New Python Integration in Microsoft Excel

This new Python integration will enable advanced visualisations, machine learning, predictive analytics and data cleansing.

Microsoft has announced new analytics capabilities in Excel by launching a Public Preview of Python in Excel. Thanks to this implementation, from now on, Python in Excel allows you to natively combine Python and Excel analytics in the same workbook, with no configuration required; you can write Python code directly in a cell; Python calculations are run in the Microsoft Cloud and the results are returned to the spreadsheet, including charts and visualisations.

Python differences in Microsoft Excel

1 – Designed for analysts

From today, Python in Excel will also be natively integrated directly into the Excel grid. To get started, simply use the new PY feature that allows you to enter Python code directly into Excel cells.

Excel users now have access to powerful analytics through Python for visualisations, data cleansing, machine learning, predictive analytics, and more. Users will be able to create end-to-end solutions that seamlessly combine Excel and Python, all within Excel.

Using the built-in Excel and Power Query connectors, users can easily bring external data into Python in Excel workflows. Python in Excel supports the tools that users already know and love, such as Excel formulas, pivot tables, and charts. Here are some examples of analysis types:

  • Advanced Visualisations: Leverage the power of popular Python charting libraries such as Matplotlib and seaborn to create a wide variety of charts, ranging from conventional bar charts and line charts to specialised visualisations such as heat maps, violin charts, and swarm charts.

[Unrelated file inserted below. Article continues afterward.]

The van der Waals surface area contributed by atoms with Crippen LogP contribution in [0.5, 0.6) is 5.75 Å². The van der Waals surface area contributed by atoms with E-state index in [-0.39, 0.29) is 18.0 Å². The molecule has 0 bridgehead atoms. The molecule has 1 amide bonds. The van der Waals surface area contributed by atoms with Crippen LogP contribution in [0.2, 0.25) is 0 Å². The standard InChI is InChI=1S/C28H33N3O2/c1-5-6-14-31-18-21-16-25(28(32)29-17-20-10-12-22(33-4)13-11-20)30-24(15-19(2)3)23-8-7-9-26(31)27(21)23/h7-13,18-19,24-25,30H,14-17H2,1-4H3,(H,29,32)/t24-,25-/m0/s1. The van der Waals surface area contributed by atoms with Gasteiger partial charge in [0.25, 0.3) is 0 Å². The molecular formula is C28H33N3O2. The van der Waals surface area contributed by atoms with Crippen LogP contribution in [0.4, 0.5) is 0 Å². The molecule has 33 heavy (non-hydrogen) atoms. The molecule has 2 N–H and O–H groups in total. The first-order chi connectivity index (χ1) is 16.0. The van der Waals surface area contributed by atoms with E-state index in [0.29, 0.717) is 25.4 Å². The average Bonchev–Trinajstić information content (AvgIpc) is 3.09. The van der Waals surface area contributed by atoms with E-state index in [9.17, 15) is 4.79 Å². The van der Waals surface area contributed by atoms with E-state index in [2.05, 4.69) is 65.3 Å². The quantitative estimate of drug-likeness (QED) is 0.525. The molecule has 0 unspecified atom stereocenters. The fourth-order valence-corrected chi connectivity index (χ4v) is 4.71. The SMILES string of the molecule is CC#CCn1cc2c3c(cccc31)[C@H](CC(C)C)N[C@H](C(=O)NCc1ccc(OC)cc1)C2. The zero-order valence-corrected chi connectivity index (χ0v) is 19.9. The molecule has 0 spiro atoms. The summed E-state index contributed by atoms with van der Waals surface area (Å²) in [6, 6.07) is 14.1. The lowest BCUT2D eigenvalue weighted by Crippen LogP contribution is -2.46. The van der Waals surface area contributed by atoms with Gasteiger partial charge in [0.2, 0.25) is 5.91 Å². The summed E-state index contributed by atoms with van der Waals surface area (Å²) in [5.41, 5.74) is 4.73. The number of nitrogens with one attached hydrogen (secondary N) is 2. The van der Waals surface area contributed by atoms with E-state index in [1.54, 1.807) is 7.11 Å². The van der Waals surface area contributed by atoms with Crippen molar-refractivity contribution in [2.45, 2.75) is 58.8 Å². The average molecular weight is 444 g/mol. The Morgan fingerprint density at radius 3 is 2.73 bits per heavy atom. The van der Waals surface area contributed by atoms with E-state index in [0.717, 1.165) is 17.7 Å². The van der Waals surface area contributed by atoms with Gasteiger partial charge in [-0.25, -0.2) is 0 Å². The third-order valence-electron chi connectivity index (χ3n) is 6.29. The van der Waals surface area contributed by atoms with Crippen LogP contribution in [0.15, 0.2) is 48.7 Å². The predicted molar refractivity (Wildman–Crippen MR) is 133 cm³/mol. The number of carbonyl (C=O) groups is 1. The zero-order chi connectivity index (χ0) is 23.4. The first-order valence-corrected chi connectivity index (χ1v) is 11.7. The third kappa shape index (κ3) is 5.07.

• Machine Learning, Predictive Analytics, and Forecasting: Leverage the capabilities of Python libraries such as scikit-learn and statsmodels to apply popular machine learning, predictive analytics, and forecasting techniques, such as regression analysis, time series modelling and more.
  • Data Cleaning: Use advanced data cleaning techniques, such as locating missing values, standardising formats, removing duplicates, and using techniques such as regular expressions for pattern-based transformations.

2. Python in Excel through Anaconda.

Anaconda is a leading repository of enterprise Python used by tens of millions of data professionals worldwide. Python in Excel leverages the Anaconda Distribution for Python running on Azure, which includes the most popular Python libraries (e.g. pandas, Matplotlib, scikit-learn, etc.) and is built, tested, and securely supported by Anaconda. Python provided by Anaconda supports a wide range of analysis with Python in Excel.

3. Python in Excel runs securely in the Microsoft Cloud.

The Python code used by Excel runs securely in the enterprise-level Microsoft Cloud as a Microsoft 365 compliant connected experience. The Python code runs in its own isolated container on hypervisor using Azure Container Instances and secure packages compiled from Anaconda via a secure software supply chain.

Python in Excel keeps your data private by preventing Python code from knowing who you are and by opening workbooks from the Internet in additional isolation within their own separate containers. Data from your workbooks can only be sent through the built-in Python xl() function, and the result of the Python code can only be returned as the result of the Excel =PY() function.

4. Designed for teams.

Users can share Python workbooks in Excel with confidence. Teammates can seamlessly interact and update Python-based analyses in Excel without having to worry about installing additional tools, Python runtime environments, or managing libraries and dependencies.

Users can share workbooks using their favourite collaboration tools, such as Microsoft Teams and Microsoft Outlook, and work together seamlessly through comments, mentions, and co-editing with colleagues, just as they would normally do in Excel. Sensitivity labels applied to your workbooks containing Python will keep them compliant with your organisation’s information protection policies.

5. Python in Excel reflects Microsoft’s deep commitment to Python.

Python in Excel was created through close collaboration between several teams at Microsoft, including Excel, Developer Division, Security, Azure, and Research. This project reflects the importance of Python to Microsoft and the commitment to collaborate with the Python community and to make Python better and more accessible to everyone.